Friday, 5 December 2014

Reminder: This week is Open Season on Submission Entries

'Open Season'. Get it. Oh, never mind...
I just want to remind all the participants that for this first week of the Challenge you can submit as many entries as you like, when you like.  We will commence the established submission schedule starting next Friday, December 12th (12:01am CST).  Let's roll.

From MilesR: AQMF Mobile Artillery - 30 points Starts Miles's Triumphant March to Victory!

Here is my first entry of the Analogue Hobbies Annual Painting Challenge V or "AHPCV" as the "cool kids" refer to it.

A unit of US mobile artillery from the new game system All Quiet on the Martian Front.  The miniatures are 18mm scale and are plastic and metal.

Just like in the H.G Well's original "War of the Worlds", heavy artillery can be effective in taking out a Martian tripod and this unit has managed to take down 2 of the those three-legged menaces.  Each vehicle has two crew members and some extra ammo for the storage racks.

The AQMF stuff is really easy to paint and the game is a lot of fun.  In terms of scoring, there really isn't a point scale for 18mm so I'll use the scores for 15's.  So lets see here... 3 times that number and six times the other one gives me a total score of 10,000 points - I WIN!!!!!!!!!!

... wait a minute, I forgot to carry the two - let's see umm that's um 18 points for the vehicles and 12 points for the crew so a total of 30 points for my first entry.

I do need to point out that my first submission wasn't in the grand spreadsheet until week 12 - I've never been all that keen on the whole rules following thing.

The 5th Annual Painting Challenge Begins - The Death of Boromir from J.R.R. Tolkien's 'The Lord of the Rings' (5 points)

As per tradition, I’ll open the Painting Challenge with its first entry, and since this year’s central theme is ‘Antiheroes, Rogues & Ruffians’ I thought I’d lead off with one of my favourite antiheroes from modern English literature: Boromir of Gondor from J.R.R. Tolkien’s ‘The Lord of the Rings’.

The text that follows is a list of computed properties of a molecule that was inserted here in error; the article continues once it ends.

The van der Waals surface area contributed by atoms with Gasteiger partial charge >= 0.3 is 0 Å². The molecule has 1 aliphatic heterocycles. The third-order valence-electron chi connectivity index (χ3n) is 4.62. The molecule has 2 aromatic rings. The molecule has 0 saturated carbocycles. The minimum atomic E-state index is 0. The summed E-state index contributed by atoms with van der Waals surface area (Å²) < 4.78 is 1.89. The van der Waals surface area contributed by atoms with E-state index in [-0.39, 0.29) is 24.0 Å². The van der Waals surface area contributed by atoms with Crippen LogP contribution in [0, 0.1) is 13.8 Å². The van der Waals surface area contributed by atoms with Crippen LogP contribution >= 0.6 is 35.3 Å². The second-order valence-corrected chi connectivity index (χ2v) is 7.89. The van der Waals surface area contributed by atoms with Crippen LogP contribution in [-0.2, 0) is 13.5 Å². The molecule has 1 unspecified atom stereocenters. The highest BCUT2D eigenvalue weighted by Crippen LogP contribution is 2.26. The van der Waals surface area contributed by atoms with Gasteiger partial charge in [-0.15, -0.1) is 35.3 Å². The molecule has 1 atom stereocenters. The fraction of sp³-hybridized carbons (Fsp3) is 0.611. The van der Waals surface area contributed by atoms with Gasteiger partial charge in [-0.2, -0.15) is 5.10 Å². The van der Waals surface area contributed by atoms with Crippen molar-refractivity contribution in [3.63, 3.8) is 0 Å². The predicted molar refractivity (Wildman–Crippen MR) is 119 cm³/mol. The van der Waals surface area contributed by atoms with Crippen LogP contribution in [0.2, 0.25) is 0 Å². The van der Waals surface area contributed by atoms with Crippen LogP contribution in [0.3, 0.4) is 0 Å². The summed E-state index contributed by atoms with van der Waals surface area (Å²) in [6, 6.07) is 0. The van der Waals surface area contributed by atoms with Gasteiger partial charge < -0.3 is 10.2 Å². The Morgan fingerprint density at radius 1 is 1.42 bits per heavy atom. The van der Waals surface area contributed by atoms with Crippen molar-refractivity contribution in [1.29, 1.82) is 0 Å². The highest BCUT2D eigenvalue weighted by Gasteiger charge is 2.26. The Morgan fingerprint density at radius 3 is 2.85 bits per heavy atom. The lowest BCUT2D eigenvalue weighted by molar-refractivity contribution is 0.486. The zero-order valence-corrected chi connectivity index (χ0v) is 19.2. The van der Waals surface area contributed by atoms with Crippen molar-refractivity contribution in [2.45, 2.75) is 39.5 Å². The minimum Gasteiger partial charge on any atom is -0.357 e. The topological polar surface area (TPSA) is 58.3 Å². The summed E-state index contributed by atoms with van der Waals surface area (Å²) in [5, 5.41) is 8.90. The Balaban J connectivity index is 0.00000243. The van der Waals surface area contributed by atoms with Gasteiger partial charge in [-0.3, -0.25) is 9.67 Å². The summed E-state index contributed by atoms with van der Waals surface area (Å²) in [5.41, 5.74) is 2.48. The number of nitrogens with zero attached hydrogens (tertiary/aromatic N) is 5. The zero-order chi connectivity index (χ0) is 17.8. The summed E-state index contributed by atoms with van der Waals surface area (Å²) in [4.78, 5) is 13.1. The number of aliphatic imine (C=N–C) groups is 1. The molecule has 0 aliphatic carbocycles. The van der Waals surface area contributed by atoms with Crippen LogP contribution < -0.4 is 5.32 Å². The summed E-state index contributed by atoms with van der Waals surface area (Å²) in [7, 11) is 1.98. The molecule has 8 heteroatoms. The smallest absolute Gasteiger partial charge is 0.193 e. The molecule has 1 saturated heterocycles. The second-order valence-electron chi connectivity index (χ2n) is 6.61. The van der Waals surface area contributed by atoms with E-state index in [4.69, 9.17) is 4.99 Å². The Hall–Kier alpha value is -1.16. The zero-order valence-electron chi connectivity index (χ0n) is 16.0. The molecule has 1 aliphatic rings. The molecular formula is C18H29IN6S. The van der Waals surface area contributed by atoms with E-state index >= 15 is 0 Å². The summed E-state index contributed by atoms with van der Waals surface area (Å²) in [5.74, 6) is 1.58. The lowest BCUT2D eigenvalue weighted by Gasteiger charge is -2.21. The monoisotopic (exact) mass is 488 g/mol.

I realize claiming Boromir as an antihero is a bit contentious to some as his place in the Middle Earth mythos is still hotly argued amongst Tolkien fans and scholars. Nonetheless, as the definition of an antihero is (and I paraphrase here): ‘a protagonist of a drama or narrative who is often lacking in classic heroic qualities, not entirely pure, often perceived as a flawed hero’, I think that Boromir fits the role of antihero admirably. 

Though in the book his contemporaries regard him as a great captain of Gondor, a valiant warrior and a bitter foe of the Dark Lord, we find Boromir is willing to betray the Fellowship by attempting to forcibly take the Ring from Frodo. His vanity in thinking he had the power to control the Ring, that he could force it to his own will, was his tragic flaw – his hubris, which I think makes him a classic antihero. In the end, Boromir pays for his treachery with his life, while at the same time redeeming himself, in his attempt to defend Merry and Pippin from the orcs at Parth Galen. 

During my first reading The Lord of the Rings, as a typical angst-ridden teenager, I was quite struck by the pathos of Boromir’s character. He seemed to me somehow more human, more accessible, more real than the other characters who were either larger-than-life or far too pure for me to identify with. Though his actions certainly upset me, I could still understand where he was coming from – flaws, vanity and all. So when I came to the part where he's fatally wounded fighting a host of orcs I was deeply saddened, perhaps even more than his treacherous act which led to the breaking of the Fellowship. All in all, a great character and perhaps a classic example of Tolkien’s jaded view of our modern age.

‘I would have followed you, my brother…my captain…my king.’

This model is an older casting from Games Workshop’s early efforts in producing miniatures for The Lord of the Rings. I remember that when I first saw it I knew I had to get it as it brought back many fond memories of my first reading of the books. (In fact, I already have one of these painted, but thought I’d do another up for The Challenge.) The two orcs carrying Merry and Pippin were painted years ago so they will not count for scoring (but they cried out to be included, and who was I to deny them). 

So there you have it, the opening entry to this year’s Painting Challenge and my personal welcome to you all. I see that other entries are already beginning to come in, so please come back and visit us again and see what the participants have created!